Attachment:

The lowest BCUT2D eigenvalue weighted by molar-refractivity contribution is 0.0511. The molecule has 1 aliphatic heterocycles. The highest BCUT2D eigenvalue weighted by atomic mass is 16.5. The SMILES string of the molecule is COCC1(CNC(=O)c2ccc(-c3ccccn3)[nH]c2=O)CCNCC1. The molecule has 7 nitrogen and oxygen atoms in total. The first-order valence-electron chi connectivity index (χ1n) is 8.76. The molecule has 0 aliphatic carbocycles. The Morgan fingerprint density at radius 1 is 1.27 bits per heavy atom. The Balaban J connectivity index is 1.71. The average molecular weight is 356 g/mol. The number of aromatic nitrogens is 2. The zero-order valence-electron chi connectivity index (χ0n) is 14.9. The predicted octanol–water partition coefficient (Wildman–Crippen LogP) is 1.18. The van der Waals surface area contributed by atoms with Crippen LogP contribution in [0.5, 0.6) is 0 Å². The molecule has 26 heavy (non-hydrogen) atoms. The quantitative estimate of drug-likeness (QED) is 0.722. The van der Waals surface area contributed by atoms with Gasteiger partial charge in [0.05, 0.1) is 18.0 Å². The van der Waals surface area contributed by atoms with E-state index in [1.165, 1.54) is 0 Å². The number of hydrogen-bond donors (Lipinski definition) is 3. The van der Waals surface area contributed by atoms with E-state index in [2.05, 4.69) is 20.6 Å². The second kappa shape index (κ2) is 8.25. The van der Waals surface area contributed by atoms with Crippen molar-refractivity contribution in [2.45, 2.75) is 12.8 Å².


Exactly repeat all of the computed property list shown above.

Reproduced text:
The lowest BCUT2D eigenvalue weighted by molar-refractivity contribution is 0.0511. The molecule has 1 aliphatic heterocycles. The highest BCUT2D eigenvalue weighted by atomic mass is 16.5. The SMILES string of the molecule is COCC1(CNC(=O)c2ccc(-c3ccccn3)[nH]c2=O)CCNCC1. The molecule has 7 nitrogen and oxygen atoms in total. The first-order valence-electron chi connectivity index (χ1n) is 8.76. The molecule has 0 aliphatic carbocycles. The Morgan fingerprint density at radius 1 is 1.27 bits per heavy atom. The Balaban J connectivity index is 1.71. The average molecular weight is 356 g/mol. The number of aromatic nitrogens is 2. The zero-order valence-electron chi connectivity index (χ0n) is 14.9. The predicted octanol–water partition coefficient (Wildman–Crippen LogP) is 1.18. The van der Waals surface area contributed by atoms with Crippen LogP contribution in [0.5, 0.6) is 0 Å². The molecule has 26 heavy (non-hydrogen) atoms. The quantitative estimate of drug-likeness (QED) is 0.722. The van der Waals surface area contributed by atoms with Gasteiger partial charge in [0.05, 0.1) is 18.0 Å². The van der Waals surface area contributed by atoms with E-state index in [1.165, 1.54) is 0 Å². The number of hydrogen-bond donors (Lipinski definition) is 3. The van der Waals surface area contributed by atoms with E-state index in [2.05, 4.69) is 20.6 Å². The second kappa shape index (κ2) is 8.25. The van der Waals surface area contributed by atoms with Crippen molar-refractivity contribution in [2.45, 2.75) is 12.8 Å².